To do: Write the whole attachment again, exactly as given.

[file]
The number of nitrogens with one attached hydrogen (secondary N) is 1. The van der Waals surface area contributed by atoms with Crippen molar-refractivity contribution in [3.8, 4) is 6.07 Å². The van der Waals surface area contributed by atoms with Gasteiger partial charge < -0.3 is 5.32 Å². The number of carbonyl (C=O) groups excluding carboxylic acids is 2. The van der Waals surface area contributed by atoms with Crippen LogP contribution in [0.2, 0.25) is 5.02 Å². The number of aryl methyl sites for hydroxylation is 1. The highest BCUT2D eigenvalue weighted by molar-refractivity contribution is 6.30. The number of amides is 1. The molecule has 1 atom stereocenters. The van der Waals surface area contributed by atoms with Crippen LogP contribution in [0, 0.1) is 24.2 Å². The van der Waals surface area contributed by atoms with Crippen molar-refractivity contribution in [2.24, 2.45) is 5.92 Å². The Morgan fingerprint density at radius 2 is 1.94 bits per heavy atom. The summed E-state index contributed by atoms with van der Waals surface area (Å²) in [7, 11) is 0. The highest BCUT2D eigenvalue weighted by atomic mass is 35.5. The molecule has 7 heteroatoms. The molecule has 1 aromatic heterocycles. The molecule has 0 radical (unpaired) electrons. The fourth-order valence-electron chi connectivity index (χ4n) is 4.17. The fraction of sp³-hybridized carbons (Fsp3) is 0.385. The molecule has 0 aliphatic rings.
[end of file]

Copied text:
The number of nitrogens with one attached hydrogen (secondary N) is 1. The van der Waals surface area contributed by atoms with Crippen molar-refractivity contribution in [3.8, 4) is 6.07 Å². The van der Waals surface area contributed by atoms with Gasteiger partial charge < -0.3 is 5.32 Å². The number of carbonyl (C=O) groups excluding carboxylic acids is 2. The van der Waals surface area contributed by atoms with Crippen LogP contribution in [0.2, 0.25) is 5.02 Å². The number of aryl methyl sites for hydroxylation is 1. The highest BCUT2D eigenvalue weighted by molar-refractivity contribution is 6.30. The number of amides is 1. The molecule has 1 atom stereocenters. The van der Waals surface area contributed by atoms with Crippen LogP contribution in [0, 0.1) is 24.2 Å². The van der Waals surface area contributed by atoms with Crippen molar-refractivity contribution in [2.24, 2.45) is 5.92 Å². The Morgan fingerprint density at radius 2 is 1.94 bits per heavy atom. The summed E-state index contributed by atoms with van der Waals surface area (Å²) in [7, 11) is 0. The highest BCUT2D eigenvalue weighted by atomic mass is 35.5. The molecule has 7 heteroatoms. The molecule has 1 aromatic heterocycles. The molecule has 0 radical (unpaired) electrons. The fourth-order valence-electron chi connectivity index (χ4n) is 4.17. The fraction of sp³-hybridized carbons (Fsp3) is 0.385. The molecule has 0 aliphatic rings.